Since my three-year stint as my father’s
caregiver I wrestle with socially unacceptable urges to comfort,
feed, and water just about anybody.
I do not have to know you personally to offer
you a cough drop when you choke. I say “Bless you” before you
finish sneezing, and my right hand will automatically fidget for an
Aloe-enriched, bacteria-killing tissue.
After your third sneeze, I will tell you the
names of cold products you need although these medicines are not
what I think truly promote healing. Sick people need to go to bed
and rest and drink plenty of fluids and be waited on by people like
I am ready to do that. I am a recovering
caregiver always on the lookout for someone who needs caregiving--me.
And I know that my attentions mostly wear on people’s nerves.
My teenage niece is tired of hearing me say,
“Button up. Buckle up. Wash your hands.” Sometimes I tire of
hearing myself, but I cannot stop. It is cold outside, accidents do
happen, and illness-bearing germs should be washed away.
This type of other-oriented watchful vigilance
is not confined to only matters of wellness. Recently stuck in a
bad traffic jam on the interstate, I opened my car trunk where I
store some caregiving supplies and walked up and down the asphalt
giving away free bottles of water to other stuck drivers. It was a
very satisfying experience—so many thirsty people, and me with so
That caregiver urge!—I overflow with it.
On an idling airport shuttle bus the other day,
the driver asked the already seated passengers if we would be
responsible to not let another person on if he left the doors open
so we could have fresh air.
Other passengers nodded politely. I got excited
for no one believes in the benefits of fresh air more than a
recovering caregiver. I watched hard. Two people got on. I asked
the lady beside me, “What are we supposed to do now?”
“It’s not our job to guard that door,” she said,
My jaw dropped. I was envious of that shrug for
I have lost track of the boundaries of socially acceptable
helpfulness, and I know it. I am labeled by others as codependent,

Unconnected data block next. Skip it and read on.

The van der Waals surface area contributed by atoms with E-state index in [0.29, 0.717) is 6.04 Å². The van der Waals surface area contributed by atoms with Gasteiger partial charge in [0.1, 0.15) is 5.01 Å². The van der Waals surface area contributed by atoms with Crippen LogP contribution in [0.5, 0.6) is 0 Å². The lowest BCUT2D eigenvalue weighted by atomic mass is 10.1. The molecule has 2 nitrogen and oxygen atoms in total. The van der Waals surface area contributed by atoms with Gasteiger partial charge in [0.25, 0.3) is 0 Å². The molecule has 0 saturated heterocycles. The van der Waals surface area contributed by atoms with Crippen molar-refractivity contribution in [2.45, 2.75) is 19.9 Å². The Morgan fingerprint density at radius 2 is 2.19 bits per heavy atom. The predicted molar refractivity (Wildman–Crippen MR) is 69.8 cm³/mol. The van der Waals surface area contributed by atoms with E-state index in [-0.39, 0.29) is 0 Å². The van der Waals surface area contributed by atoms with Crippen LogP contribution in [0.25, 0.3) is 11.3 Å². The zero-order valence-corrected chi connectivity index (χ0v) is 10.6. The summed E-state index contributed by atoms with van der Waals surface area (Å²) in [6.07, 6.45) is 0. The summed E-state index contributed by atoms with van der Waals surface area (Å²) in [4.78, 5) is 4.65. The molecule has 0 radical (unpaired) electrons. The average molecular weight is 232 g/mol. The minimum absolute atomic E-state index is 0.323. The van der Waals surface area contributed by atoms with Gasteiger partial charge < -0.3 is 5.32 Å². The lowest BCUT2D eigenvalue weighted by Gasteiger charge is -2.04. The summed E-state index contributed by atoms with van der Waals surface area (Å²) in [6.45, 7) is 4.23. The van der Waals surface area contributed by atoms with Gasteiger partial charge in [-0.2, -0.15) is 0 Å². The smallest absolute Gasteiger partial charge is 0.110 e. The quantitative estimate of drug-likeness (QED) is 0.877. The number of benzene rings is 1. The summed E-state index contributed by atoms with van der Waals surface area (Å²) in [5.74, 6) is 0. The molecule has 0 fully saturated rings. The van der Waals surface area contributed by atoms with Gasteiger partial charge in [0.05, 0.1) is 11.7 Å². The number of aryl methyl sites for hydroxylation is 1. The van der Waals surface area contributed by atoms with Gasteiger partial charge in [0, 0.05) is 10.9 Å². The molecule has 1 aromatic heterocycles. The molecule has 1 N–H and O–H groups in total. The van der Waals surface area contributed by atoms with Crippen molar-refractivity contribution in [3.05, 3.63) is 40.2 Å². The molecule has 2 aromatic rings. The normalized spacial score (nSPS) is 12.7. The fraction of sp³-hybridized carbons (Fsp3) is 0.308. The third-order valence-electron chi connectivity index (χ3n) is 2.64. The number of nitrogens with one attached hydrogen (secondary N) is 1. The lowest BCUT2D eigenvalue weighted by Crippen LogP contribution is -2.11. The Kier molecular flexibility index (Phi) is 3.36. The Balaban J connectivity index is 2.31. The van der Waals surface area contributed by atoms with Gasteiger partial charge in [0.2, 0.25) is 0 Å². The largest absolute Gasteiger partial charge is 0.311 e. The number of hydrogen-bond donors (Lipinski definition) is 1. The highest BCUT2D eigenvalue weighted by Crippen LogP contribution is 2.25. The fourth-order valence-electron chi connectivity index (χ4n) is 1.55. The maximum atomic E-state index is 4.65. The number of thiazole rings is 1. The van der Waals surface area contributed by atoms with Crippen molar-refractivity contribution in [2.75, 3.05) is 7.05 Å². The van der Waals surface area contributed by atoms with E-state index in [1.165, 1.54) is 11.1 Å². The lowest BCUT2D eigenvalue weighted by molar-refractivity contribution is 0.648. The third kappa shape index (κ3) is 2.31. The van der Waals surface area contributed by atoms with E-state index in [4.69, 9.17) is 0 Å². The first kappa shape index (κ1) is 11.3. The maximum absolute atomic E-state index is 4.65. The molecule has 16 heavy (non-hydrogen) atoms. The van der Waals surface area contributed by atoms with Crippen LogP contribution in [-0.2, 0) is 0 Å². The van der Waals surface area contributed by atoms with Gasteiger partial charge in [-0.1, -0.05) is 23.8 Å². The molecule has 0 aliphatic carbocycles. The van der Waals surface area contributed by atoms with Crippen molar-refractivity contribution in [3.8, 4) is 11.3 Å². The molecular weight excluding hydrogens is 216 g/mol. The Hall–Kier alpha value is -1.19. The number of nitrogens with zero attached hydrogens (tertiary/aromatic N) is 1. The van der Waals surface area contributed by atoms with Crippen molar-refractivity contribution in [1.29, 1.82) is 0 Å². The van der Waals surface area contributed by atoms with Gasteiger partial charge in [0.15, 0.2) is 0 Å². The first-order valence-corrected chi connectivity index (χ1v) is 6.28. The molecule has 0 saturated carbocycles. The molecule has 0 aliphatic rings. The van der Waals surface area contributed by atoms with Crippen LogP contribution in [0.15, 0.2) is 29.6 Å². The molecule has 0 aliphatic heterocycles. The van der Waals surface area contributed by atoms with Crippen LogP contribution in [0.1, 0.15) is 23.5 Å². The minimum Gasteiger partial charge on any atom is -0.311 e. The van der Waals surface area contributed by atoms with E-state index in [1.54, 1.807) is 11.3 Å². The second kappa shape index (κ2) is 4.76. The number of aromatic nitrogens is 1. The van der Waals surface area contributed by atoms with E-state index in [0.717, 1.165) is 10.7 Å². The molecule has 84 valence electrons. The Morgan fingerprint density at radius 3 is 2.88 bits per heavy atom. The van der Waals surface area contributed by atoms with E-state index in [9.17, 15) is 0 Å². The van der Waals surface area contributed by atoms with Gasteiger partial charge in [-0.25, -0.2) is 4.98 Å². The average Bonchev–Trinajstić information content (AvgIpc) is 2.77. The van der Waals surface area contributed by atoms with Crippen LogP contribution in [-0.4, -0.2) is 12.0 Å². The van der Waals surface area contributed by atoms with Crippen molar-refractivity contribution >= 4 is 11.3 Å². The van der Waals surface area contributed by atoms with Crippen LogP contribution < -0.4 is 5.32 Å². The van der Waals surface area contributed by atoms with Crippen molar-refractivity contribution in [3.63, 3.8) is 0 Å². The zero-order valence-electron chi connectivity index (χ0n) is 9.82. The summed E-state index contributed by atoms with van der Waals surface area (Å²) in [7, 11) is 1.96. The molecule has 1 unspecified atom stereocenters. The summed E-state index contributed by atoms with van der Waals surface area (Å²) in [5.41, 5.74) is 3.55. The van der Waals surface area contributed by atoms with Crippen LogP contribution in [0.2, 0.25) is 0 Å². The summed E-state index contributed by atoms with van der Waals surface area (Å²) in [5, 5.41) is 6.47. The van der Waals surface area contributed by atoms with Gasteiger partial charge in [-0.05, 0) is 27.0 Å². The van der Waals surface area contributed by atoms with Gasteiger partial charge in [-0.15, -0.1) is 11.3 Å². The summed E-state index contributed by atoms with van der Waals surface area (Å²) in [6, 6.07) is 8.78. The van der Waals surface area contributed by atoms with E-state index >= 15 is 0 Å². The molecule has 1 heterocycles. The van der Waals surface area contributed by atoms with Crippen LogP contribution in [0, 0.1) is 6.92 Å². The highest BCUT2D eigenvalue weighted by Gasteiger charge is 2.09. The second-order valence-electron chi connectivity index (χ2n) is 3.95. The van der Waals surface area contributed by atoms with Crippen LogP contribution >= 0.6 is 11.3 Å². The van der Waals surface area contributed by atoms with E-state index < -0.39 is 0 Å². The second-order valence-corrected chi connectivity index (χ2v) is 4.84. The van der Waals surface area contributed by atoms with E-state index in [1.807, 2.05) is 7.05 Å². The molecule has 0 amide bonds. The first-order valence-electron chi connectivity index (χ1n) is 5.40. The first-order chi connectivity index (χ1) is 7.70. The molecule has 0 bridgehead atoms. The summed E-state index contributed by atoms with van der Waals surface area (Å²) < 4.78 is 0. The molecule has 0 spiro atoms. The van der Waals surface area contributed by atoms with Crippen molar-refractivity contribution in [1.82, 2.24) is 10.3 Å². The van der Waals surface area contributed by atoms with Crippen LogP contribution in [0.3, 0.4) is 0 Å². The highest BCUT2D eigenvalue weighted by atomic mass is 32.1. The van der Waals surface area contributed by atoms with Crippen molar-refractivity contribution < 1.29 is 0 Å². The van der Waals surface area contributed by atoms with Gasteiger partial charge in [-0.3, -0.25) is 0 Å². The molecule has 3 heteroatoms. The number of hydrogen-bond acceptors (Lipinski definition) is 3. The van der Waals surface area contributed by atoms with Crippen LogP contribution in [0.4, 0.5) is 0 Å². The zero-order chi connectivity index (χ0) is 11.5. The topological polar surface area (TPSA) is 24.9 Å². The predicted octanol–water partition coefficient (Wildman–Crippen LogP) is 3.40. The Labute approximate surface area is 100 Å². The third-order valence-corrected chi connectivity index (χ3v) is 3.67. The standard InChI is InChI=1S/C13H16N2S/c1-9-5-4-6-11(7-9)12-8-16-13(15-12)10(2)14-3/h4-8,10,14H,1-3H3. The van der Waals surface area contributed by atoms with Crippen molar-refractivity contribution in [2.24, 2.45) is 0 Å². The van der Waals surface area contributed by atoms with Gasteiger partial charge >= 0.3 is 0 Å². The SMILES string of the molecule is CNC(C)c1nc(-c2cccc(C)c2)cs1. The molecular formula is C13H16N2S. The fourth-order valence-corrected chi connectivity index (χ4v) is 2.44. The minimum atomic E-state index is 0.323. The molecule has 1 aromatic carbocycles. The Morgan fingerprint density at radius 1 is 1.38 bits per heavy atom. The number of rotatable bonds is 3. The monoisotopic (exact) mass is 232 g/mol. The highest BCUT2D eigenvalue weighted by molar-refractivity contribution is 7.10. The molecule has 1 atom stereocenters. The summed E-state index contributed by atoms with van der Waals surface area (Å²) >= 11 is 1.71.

hypervigilent, and addicted--one of those suckers born every
But I wasn’t born in a minute. My condition
evolved over time while I handled medical emergencies for a dying
man and forgot who I was, except as a caregiver. I have emerged from
that experience in hyper-helpful mode. I watch. I warn. I
offer. I am a recovering caregiver and there’s no twelve-step
program to rehabilitate me.
But you could. And you could help others like
me or who may become like me. First, you have to see caregivers.
They live and move among you, but are very adept at being invisible.
To find one, simply look beside a person
suffering from age-related disorders or a debilitating disease.
Beside a chronic patient is a barely alive, almost invisible
caregiver. See that caregiver? Speak to him. To her. Speak
these words slowly: “How are you?”
If she replies, “Fine,” smile reassuringly.
Send fresh fruit to her house anyway. Or maybe a fresh flower.
Drop off fresh milk. Fresh bread. Her life is mostly stale, and she
can’t easily drive to a store for fresh stuff. You get the idea.
Does it seem like a small idea and, therefore,
unnecessary? Think again.
Any gesture or gift of care for a current
caregiver who has forgotten her own needs will become a potent
memory that will surface later like medicine from a dissolving gel
capsule that releases a healing dose of self-recognition and the
restorative message: It’s okay to accept help rather than only give
But don’t over-react. If a recovering caregiver
you know is already loose and roaming around compulsively offering
Band-aids, water, cough drops, and tissues, don’t resist them.
Instead, simply accept everything a former caregiver offers, and
say, “Thank you!” Caregivers haven’t heard those words in ages.
Rather than feed an addiction for approval which
some experts warn is what makes caregivers who they are, that
expression of simple courtesy will help a caregiver exhale and
finally say to someone, “You’re so very welcome.”
The job is done then. See? She is finished.
He can let go. Say good-bye.
I know. Every time I say those words, I say
good-bye to my old caregiver self and breathe hello to the people
who live in the world where I can imagine being on a shuttle bus
sitting near a just-about-to-sneeze, almost-gonna-cough, possibly
thirsty person, and--oh, bliss--simply shrug.